Sam Chrisinger wrote:As an extra question-- are there questions or problems in permaculture that would benefit from computing? I have worked to cultivate a skill as a programmer, and wonder if I can use this in a way that would provide knowledge or tools to the permaculture community.
Michael Cox wrote:IIf you are not a technology Luddite then you are also not a permaculturist..
Tyler Ludens wrote:Whaaa? Bill Mollison, one of the guys who invented Permaculture, advocated modern technology like solar panels, heavy earth-moving machinery, etc. Geoff Lawton appears to love earth moving machinery, the bigger the better. Also solar electric and the like. So I'm not sure where people get the Luddite idea from.............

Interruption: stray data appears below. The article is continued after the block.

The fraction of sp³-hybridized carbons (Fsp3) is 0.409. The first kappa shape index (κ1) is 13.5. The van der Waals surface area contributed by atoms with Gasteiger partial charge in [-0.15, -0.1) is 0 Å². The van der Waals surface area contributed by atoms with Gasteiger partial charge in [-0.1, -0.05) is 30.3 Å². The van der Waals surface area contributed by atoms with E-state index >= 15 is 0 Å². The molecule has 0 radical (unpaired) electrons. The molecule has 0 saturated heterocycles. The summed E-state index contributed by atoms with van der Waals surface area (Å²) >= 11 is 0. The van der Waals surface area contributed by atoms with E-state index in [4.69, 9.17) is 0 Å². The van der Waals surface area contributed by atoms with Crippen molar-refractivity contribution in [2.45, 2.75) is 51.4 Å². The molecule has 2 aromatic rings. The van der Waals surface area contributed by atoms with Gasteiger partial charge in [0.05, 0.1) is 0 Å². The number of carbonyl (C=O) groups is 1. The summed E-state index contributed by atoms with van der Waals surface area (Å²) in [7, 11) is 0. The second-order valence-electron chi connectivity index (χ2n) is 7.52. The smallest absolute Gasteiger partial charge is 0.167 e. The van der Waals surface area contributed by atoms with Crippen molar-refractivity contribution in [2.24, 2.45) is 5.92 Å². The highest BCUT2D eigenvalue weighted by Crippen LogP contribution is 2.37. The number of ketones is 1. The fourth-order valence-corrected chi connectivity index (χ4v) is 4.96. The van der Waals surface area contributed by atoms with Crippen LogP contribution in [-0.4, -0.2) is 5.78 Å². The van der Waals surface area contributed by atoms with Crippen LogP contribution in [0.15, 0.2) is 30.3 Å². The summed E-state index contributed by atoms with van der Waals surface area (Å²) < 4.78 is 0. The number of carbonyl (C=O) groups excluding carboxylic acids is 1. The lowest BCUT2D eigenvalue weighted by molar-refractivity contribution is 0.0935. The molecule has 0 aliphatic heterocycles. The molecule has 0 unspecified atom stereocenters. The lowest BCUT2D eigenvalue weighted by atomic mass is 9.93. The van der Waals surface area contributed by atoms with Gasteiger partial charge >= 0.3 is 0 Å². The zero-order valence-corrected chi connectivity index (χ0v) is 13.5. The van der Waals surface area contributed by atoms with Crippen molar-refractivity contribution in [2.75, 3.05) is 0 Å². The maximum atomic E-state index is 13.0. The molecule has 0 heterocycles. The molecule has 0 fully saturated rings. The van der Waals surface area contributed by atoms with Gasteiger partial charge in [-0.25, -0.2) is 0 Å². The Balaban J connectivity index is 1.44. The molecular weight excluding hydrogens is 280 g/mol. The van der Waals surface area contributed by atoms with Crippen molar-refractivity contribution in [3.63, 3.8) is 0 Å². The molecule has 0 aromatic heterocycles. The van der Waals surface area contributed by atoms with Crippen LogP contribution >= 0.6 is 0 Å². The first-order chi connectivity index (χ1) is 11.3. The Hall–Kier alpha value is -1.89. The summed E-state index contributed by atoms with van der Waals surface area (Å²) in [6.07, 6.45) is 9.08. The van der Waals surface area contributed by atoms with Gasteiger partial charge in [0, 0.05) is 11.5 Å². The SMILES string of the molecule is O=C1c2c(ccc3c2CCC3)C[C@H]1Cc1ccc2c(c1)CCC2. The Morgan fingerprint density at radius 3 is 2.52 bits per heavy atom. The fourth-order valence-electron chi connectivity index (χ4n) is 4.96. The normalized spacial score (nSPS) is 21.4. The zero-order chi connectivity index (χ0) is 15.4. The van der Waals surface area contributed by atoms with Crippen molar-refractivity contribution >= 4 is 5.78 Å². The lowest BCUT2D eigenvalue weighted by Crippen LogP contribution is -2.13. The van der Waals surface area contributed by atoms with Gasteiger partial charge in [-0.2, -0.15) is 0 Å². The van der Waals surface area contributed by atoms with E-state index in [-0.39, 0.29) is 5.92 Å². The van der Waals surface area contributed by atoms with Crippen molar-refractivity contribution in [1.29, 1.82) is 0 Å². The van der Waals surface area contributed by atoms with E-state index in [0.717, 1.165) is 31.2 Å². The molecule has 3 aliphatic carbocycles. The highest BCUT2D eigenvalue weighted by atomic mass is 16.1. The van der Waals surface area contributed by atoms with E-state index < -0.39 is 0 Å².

Sam Chrisinger wrote: Certainly permaculture ethics can provide some guidance on this?
Sam Chrisinger wrote:
Perhaps a better question is how to be deliberate about how we choose to use technology? Certainly permaculture ethics can provide some guidance on this? This all must come with the recognition that (especially in the case of digital) technology requires a long chain of energy to become available to the public. This includes things like raising/educating/training engineers and factory workers, extracting and heavily refining raw materials, and building and maintaining the infrastructure to facilitate this (which in turn requires more engineers, administrators, buildings, cars, etc).